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High Cholesterol

What is cholesterol?

Cholesterol is a type of waxy, fatty substance known as a lipid. It is made in the liver, and is also acquired through diet by eating animal products such as meat, eggs, and whole milk. Your body requires cholesterol to make hormones, cellular structures, vitamin D, and the bile acids that help to digest food. It takes only a small amount of cholesterol to meet these needs and your liver makes all that is necessary, so you do not have to acquire cholesterol through diet like other nutrients.

What are the different types of cholesterol and lipids?

Total cholesterol refers to all of the cholesterol in the blood. Because cholesterol is fatty and blood is watery, the two don’t mix. Cholesterol is carried in the blood by ball-shaped shells called lipoproteins. There are two main types of lipoproteins that carry cholesterol.

High-density lipoprotein, or HDL cholesterol, is the "good" kind. It moves easily through the blood and does not stick to the artery walls. HDL helps prevent cardiovascular disease by carrying cholesterol away from the arteries to the liver where it can be removed from the body. Think “H” for healthy—with HDL cholesterol, a high level is good.

Low-density lipoprotein or LDL cholesterol is the "bad" kind. It tends to stick to the lining of the artery walls, leading to fatty plaque buildup. With LDL cholesterol, a high level increases your risk for cardiovascular disease.

Does high cholesterol increase my risk of stroke?

There is a lot of research confirming the connection between high cholesterol levels and heart disease. The American Heart Association also cites high cholesterol as a stroke risk factor, but the relationship between high cholesterol and stroke is a little less clear than that for heart disease and may be more complex. Lowering cholesterol, especially with medication, reduces both heart disease and stroke risk, so there is no question that maintaining or aiming for healthy cholesterol levels is a good idea.

An 11-year study of almost 30,000 women aged 45 and older found that those with the highest total cholesterol levels were nearly 2.5 times more likely to have a blocked-vessel (ischemic) stroke than women with the lowest total cholesterol levels.1 The Women’s Pooling Project, a similarly sized study, found that high cholesterol was a significant risk factor for stroke in women aged 30 to 55—especially African-American women, who had a 76% higher risk of dying of stroke. Average total cholesterol levels for this group of women ranged from a low of about 162 mg/dL to a high of 290 mg/dL. White women with the highest cholesterol had a slightly increased risk of dying from a stroke compared with those with the lowest cholesterol, but high cholesterol increased the risk 2.5-fold in African-American women.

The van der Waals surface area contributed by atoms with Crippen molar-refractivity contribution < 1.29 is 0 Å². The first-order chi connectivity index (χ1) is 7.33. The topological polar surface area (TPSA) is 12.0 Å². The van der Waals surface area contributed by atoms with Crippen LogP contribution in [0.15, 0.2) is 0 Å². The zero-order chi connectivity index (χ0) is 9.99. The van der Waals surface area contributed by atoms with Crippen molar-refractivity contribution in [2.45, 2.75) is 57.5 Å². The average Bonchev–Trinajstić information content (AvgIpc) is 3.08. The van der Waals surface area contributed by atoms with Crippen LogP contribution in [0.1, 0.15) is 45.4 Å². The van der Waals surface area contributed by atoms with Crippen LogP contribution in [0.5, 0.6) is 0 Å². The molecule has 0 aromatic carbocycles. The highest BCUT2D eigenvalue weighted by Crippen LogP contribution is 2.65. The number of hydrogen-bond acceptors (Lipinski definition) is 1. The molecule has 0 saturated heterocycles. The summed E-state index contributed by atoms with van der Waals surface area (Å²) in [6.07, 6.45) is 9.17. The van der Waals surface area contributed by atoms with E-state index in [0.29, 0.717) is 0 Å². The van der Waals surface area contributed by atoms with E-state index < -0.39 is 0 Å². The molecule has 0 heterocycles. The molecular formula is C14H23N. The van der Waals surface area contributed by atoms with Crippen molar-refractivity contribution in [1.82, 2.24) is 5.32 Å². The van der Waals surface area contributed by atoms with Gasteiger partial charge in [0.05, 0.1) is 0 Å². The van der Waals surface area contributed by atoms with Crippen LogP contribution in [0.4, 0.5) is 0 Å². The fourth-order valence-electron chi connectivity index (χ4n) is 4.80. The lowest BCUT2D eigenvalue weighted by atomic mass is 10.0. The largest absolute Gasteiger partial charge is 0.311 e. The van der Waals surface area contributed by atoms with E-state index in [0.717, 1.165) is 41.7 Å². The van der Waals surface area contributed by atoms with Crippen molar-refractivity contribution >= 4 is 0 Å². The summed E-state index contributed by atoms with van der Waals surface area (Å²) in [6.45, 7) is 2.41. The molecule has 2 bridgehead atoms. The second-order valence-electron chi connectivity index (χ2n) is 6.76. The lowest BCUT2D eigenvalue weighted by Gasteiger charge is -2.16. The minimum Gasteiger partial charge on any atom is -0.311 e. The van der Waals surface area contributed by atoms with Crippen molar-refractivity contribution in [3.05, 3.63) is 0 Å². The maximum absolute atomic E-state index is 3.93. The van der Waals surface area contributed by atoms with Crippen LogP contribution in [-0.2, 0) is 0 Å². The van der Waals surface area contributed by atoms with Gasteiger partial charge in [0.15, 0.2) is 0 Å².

This study also found that for all women younger than 55 at the start of the study, risk of blocked-vessel stroke increased by 23% for every 1 mmol/L (39 mg/dL) increase in total cholesterol. Stroke risk was not significantly associated with increasing cholesterol for women older than 55 at the start of the study, but the reason could be that many older women have additional stroke risk factors that reduce the impact of cholesterol by itself. For younger women, high cholesterol may indicate the future development of other risk factors, making it more likely that stroke will occur. For younger women, especially African Americans, it is crucial to monitor and manage cholesterol levels.2

Recently, an analysis of 61 studies involving about 900,000 people aged 40 to 89 found that total cholesterol was not associated with higher stroke risk in older people (over 70), and was only weakly associated with stroke in middle-aged people and people with below-average blood pressure. Given the large number of patients in this analysis, the findings are noteworthy and have been reported extensively in the media. These results don’t mean that cholesterol doesn’t matter if you are trying to prevent stroke—there is a large amount of evidence that cholesterol-lowering drugs reduce stroke risk just as well as they lower heart disease risk.3 In this study, the researchers looked at the effects of total cholesterol on stroke risk, and there is some evidence that a ratio of total cholesterol to HDL might be more accurate at predicting stroke. Total cholesterol takes into account both LDL and HDL, but in people with high levels of HDL (good) cholesterol, cholesterol could contribute to preventing, not causing, stroke.2, 3

Next: More on Cholesterol & Stroke

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